Joanna Bourne is the author of The Black Hawk, The Forbidden Rose, and the Spymaster series including My Lord and Spymaster and The Spymaster’s Lady. She has always loved reading and writing romance. She’s drawn to Revolutionary and Napoleonic France and Regency England because, as she puts it, “It was a time of love and sacrifice, daring deeds, clashing ideals, and really cool clothing.” She’s lived in seven different countries, including England and France, the settings of the Spymaster series. Joanna lives on a mountaintop in the Appalachians with her family, a peculiar cat, and an old brown country dog.

Visit Joanna at her website.

Rogue Spy is available from Amazon in print, kindle and audiobook.
From Joanna’s local Indie bookstore, Fountain Books.
At your local Barnes&Noble or online at B&N as book and nookbook.

Congratulations, Jo!



Day 2 of NaNo: The Switch

I signed up for NaNoWriMo. Then realized I couldn’t. I’m far enough along in The Binding, my head is filled with the story. I want–I need–to write on it. For NaNo that writing can’t really count for a ‘win’, not when other NaNo writers start from scratch. So The Binding it is. I’ve decided to call my month ‘Playing Along With NaNo”…er, PAWN.

But I love those tracking graphs NaNo provides! I bet there are any number of word trackers available online, however it never occurred to me to look them up. I made a donation to NaNo and will use theirs to see if being accountable to a writing tool motivates me. Crazy? Well, convenient.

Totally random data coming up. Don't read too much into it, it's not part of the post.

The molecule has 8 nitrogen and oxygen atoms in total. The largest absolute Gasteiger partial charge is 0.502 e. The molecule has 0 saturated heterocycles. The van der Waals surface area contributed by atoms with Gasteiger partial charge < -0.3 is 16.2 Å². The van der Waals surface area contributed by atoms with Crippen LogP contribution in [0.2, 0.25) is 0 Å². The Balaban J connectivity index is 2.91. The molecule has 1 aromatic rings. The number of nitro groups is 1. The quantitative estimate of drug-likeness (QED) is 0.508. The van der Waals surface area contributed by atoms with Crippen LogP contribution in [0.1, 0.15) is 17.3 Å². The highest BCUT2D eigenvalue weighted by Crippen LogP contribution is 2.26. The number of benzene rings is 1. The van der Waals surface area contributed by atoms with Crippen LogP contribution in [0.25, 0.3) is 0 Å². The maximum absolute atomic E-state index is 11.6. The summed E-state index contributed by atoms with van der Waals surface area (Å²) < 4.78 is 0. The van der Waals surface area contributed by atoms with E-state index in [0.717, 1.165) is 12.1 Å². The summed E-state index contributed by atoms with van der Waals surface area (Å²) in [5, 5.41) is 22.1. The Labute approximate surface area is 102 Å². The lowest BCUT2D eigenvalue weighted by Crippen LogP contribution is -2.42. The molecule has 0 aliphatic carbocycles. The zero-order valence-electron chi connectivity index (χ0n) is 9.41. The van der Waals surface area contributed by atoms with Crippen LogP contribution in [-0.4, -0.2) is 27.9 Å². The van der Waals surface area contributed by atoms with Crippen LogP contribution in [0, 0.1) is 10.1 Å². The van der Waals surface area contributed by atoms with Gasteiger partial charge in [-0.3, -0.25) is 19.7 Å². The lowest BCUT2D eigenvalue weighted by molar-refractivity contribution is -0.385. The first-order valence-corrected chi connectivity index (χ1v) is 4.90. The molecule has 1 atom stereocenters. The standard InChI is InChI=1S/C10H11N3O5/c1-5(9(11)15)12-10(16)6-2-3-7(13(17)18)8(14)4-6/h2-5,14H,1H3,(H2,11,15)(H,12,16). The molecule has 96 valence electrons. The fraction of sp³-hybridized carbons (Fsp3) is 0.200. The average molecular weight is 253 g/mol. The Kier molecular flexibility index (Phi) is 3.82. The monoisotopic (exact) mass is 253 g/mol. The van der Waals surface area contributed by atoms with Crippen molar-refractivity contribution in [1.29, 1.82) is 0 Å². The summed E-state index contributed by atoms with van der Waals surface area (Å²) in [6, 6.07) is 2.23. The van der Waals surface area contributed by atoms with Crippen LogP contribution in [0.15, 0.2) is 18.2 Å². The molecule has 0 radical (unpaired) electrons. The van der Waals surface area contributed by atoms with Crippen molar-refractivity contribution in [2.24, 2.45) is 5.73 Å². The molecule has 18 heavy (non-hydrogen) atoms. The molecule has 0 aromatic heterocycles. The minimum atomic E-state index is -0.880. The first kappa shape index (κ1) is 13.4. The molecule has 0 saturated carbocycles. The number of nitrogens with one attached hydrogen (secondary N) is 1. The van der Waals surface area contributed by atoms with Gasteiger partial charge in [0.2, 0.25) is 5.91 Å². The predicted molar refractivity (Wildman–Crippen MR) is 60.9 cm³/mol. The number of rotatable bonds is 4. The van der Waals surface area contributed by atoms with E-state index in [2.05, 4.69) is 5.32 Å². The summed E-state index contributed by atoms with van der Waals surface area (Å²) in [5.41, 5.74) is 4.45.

On the first day of NaNo yesterday, one of my RWA home chapters, the Washington Romance Writers, sponsored our first Write-in, complete with meals. We provided the snacks and drinks. Our wonderful hostess provided two floors of seating for 40 writers from 9 am to 9 pm. Writers could choose comfy chairs, a seat at the table, or a spot on the floor (though no one did: plenty of seating), in solitary corners or the ‘conversation room’, in seating groups or lining the dining room table.

WRW Write-in

I was writing by 10, set my timer for 15 minute sprints and took many stretching breaks, including a short walk. I had conversations also, at lunch, mid-afternoon and dinner. But mostly I sat in a great antique rocker in a lovely corner and fast drafted. (Here’s my selfie with my iPhone3–that’s why the photos aren’t the greatest.)


I accumulated far more than my goal–8K, I’m proud to say. When I entered that word count in the NaNo chart, I was amused to see at that writing rate, I should finish in 7 days.

Woo-hoo, if only it were so easy. But for my PAWN project, I’m willing to shoot for the recommended minimum each day.  Best wishes to all those undertaking the NaNoWriMo challenge!